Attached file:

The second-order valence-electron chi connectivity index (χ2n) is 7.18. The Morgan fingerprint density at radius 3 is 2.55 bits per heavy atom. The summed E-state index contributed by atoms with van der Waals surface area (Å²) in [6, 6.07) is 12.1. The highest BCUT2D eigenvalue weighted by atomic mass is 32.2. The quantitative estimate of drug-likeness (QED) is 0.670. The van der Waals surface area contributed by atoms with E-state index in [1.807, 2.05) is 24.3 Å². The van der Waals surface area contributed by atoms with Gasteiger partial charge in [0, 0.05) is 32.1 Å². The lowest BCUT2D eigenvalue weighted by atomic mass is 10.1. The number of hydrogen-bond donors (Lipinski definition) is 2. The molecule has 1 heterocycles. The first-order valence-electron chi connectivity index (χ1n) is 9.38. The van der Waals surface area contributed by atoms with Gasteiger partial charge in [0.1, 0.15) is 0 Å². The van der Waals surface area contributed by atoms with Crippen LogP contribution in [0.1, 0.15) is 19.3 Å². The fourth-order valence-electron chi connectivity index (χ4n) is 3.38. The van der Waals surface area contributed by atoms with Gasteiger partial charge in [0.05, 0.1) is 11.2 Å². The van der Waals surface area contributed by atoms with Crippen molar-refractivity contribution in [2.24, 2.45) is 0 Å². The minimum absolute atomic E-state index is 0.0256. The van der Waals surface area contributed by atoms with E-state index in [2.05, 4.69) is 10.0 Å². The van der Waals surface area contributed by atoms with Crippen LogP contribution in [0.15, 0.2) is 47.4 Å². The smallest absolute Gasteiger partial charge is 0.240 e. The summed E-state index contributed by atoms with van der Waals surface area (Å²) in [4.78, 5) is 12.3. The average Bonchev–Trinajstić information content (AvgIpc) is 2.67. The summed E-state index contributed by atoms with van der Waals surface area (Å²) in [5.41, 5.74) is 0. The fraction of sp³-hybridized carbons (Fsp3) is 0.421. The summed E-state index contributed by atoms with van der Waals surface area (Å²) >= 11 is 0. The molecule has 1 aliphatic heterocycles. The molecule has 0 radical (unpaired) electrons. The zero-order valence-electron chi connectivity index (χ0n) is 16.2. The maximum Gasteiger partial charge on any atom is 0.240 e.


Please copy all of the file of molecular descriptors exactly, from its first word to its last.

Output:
The second-order valence-electron chi connectivity index (χ2n) is 7.18. The Morgan fingerprint density at radius 3 is 2.55 bits per heavy atom. The summed E-state index contributed by atoms with van der Waals surface area (Å²) in [6, 6.07) is 12.1. The highest BCUT2D eigenvalue weighted by atomic mass is 32.2. The quantitative estimate of drug-likeness (QED) is 0.670. The van der Waals surface area contributed by atoms with E-state index in [1.807, 2.05) is 24.3 Å². The van der Waals surface area contributed by atoms with Gasteiger partial charge in [0, 0.05) is 32.1 Å². The lowest BCUT2D eigenvalue weighted by atomic mass is 10.1. The number of hydrogen-bond donors (Lipinski definition) is 2. The molecule has 1 heterocycles. The first-order valence-electron chi connectivity index (χ1n) is 9.38. The van der Waals surface area contributed by atoms with Gasteiger partial charge in [0.1, 0.15) is 0 Å². The van der Waals surface area contributed by atoms with Crippen LogP contribution in [0.1, 0.15) is 19.3 Å². The fourth-order valence-electron chi connectivity index (χ4n) is 3.38. The van der Waals surface area contributed by atoms with Gasteiger partial charge in [0.05, 0.1) is 11.2 Å². The van der Waals surface area contributed by atoms with Crippen molar-refractivity contribution in [2.24, 2.45) is 0 Å². The minimum absolute atomic E-state index is 0.0256. The van der Waals surface area contributed by atoms with E-state index in [2.05, 4.69) is 10.0 Å². The van der Waals surface area contributed by atoms with Crippen LogP contribution in [0.15, 0.2) is 47.4 Å². The smallest absolute Gasteiger partial charge is 0.240 e. The summed E-state index contributed by atoms with van der Waals surface area (Å²) in [4.78, 5) is 12.3. The average Bonchev–Trinajstić information content (AvgIpc) is 2.67. The summed E-state index contributed by atoms with van der Waals surface area (Å²) in [5.41, 5.74) is 0. The fraction of sp³-hybridized carbons (Fsp3) is 0.421. The summed E-state index contributed by atoms with van der Waals surface area (Å²) >= 11 is 0. The molecule has 1 aliphatic heterocycles. The molecule has 0 radical (unpaired) electrons. The zero-order valence-electron chi connectivity index (χ0n) is 16.2. The maximum Gasteiger partial charge on any atom is 0.240 e.